Taiwan leader Ma Ying-jeou held a press conference on the morning of October 20 at the Presidential Office to reiterate that the government has no timeline for entering into a cross-strait peace agreement, and would only do so where the following three preconditions were met: 1) such an agreement would have to be necessary to the ROC; 2) it would have to be supported by the public; and 3) the entire process would have to be subject to oversight by the national legislature. The president further explained that “supported by the public” means support as indicated in public opinion polls, a resolution of the national legislature, or a plebiscite. Should a plebiscite fail to pass, a peace agreement would not be sought.
On March 17, at the last in the series of press conferences I held to discuss the “Golden Decade, National Visions” plan, I focused on the topics of “cross-strait peace” and “friendly relations with the international community.” Let me first address “cross-strait peace.” Regarding this topic, we put forward a very important concept: “Based on a comprehensive evaluation of conditions at home and abroad, we will consider working for the signing of a cross-strait peace agreement in order to safeguard a lasting peace across the Taiwan Strait. However, before seeking a cross-strait peace agreement, there would have to be strong social consensus in support of it, and there would also have to be a sufficient degree of mutual trust between the two sides of the Taiwan Strait. Moreover, any agreement would have to be necessary to the ROC, it would have to be supported by the public, and the entire process would have to be subject to oversight by the national legislature.”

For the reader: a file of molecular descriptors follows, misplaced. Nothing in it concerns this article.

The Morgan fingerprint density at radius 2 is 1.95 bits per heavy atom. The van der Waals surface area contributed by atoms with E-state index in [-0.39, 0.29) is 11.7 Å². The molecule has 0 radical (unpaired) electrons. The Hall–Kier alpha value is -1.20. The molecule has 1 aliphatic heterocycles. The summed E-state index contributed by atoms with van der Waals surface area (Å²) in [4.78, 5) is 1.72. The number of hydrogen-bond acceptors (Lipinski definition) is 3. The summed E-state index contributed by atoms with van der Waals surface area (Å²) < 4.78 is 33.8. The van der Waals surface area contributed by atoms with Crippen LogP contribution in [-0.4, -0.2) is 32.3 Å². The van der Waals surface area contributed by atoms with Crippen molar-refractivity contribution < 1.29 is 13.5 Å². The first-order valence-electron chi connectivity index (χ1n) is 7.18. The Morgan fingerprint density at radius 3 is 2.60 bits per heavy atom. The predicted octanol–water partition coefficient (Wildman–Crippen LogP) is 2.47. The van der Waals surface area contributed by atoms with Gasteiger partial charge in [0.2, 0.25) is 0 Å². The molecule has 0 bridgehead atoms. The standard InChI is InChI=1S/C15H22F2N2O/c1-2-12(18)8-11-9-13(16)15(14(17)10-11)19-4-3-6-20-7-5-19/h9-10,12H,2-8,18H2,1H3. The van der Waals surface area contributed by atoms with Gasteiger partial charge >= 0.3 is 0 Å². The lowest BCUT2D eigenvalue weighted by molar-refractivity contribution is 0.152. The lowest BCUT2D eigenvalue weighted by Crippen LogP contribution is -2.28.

Since we put forward this idea, the opposition parties have raised quite a few specious accusations and created confusion among the public. For that reason, I must provide another explanation of my administration’s approach to cross-strait peace so that discussions on this matter of public interest will remain properly focused.
I must stress at the outset that when we held a press conference on the “golden decade” at the end of September, I clearly explained that national security and social harmony constitute the foundation of everything the government does. That is why our vision for accomplishment of the “golden decade” is predicated upon the “four assurances,” which are: 1) to ensure that the sovereignty of the Republic of China remains independent and unimpaired; 2) to ensure the safety and prosperity of Taiwan; 3) to ensure ethnic harmony and cross-strait peace; and 4) to ensure a sustainable environment and a just society.